The three Degrees in Freemasonry, ENTERED APPRENTICE, FELLOWCRAFT and MASTER are the prerequisites of becoming a better man.
We present the following facts and information in the hope that this will in some measure, afford a basis for a history of the Smithfield Lodge. As could be expected there are many missing links that should be connected but incomplete records prevent such from being a reality. In the source of our research we found many interesting sidelights of our Lodge, but the basic material for a “straight” history is necessarily limited.
The forerunner of our present Smithfield Lodge was the Grand Prairie Lodge and derived its name from its geographical location. At that time this section of the country was known as prairie land. The Grand Prairie Lodge, U.D. (under dispensation) was organized and held its first meeting July 13, 1875. It was set to work by Brother John Collier, Special Deputy to the Grand Master. At that meeting he instructed officers as to the proper manner in opening and closing the Lodge. The second meeting, or as you might term it the first work meeting was held July 17, 1875 with twelve members present for the purpose of receiving petitions.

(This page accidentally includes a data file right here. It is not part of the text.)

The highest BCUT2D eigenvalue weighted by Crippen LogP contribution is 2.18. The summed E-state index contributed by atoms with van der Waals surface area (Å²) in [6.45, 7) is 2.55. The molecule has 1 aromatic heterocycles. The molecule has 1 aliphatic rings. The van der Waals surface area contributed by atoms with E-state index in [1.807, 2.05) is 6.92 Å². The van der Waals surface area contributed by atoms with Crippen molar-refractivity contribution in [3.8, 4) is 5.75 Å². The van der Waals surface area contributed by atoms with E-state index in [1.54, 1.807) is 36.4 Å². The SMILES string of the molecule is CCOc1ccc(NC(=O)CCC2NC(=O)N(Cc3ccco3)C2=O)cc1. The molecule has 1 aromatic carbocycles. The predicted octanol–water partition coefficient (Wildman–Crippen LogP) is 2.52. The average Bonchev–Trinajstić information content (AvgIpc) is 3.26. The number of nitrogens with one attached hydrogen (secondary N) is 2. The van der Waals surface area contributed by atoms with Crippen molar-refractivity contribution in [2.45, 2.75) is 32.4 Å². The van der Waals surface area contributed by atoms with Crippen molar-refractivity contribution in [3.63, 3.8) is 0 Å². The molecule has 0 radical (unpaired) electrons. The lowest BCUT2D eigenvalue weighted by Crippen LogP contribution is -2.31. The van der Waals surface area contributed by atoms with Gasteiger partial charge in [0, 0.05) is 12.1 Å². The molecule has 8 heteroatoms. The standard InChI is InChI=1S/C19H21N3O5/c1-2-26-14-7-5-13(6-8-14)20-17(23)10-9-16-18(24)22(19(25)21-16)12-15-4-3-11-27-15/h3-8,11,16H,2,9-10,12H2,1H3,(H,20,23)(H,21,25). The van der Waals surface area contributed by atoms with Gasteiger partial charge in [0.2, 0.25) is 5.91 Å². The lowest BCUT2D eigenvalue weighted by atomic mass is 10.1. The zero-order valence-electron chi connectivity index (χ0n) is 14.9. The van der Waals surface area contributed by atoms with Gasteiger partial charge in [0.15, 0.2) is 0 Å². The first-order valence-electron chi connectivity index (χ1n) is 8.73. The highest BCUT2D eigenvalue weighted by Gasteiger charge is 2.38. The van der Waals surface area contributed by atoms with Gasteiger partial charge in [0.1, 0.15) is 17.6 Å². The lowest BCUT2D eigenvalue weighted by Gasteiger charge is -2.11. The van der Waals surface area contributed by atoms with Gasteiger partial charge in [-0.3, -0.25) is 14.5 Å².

The above meetings and subsequent meetings were held in the Zion church which during those days also served as the public school. It was located on the grounds presently occupied by old Smithfield Methodist Church (now Discovery School).
The first-degree work conferred by the Lodge was the conferring of three Entered Apprentice Degrees on August 18, 1875 upon D.H. Hightower, J.A. Garrett and Eli Smith. The first Master Masons were made October 13, 1875. They were Eli Smith and D.H. Hightower.
The meeting time for all these meetings was “Saturday on or before the first full moon in each month”. According to the minutes and conversations with the older members of the Lodge, these meetings would begin in the early afternoon and continue into the night. These extra lengthy meetings were necessitated by the lack of transportation, or rather the mode of transportation.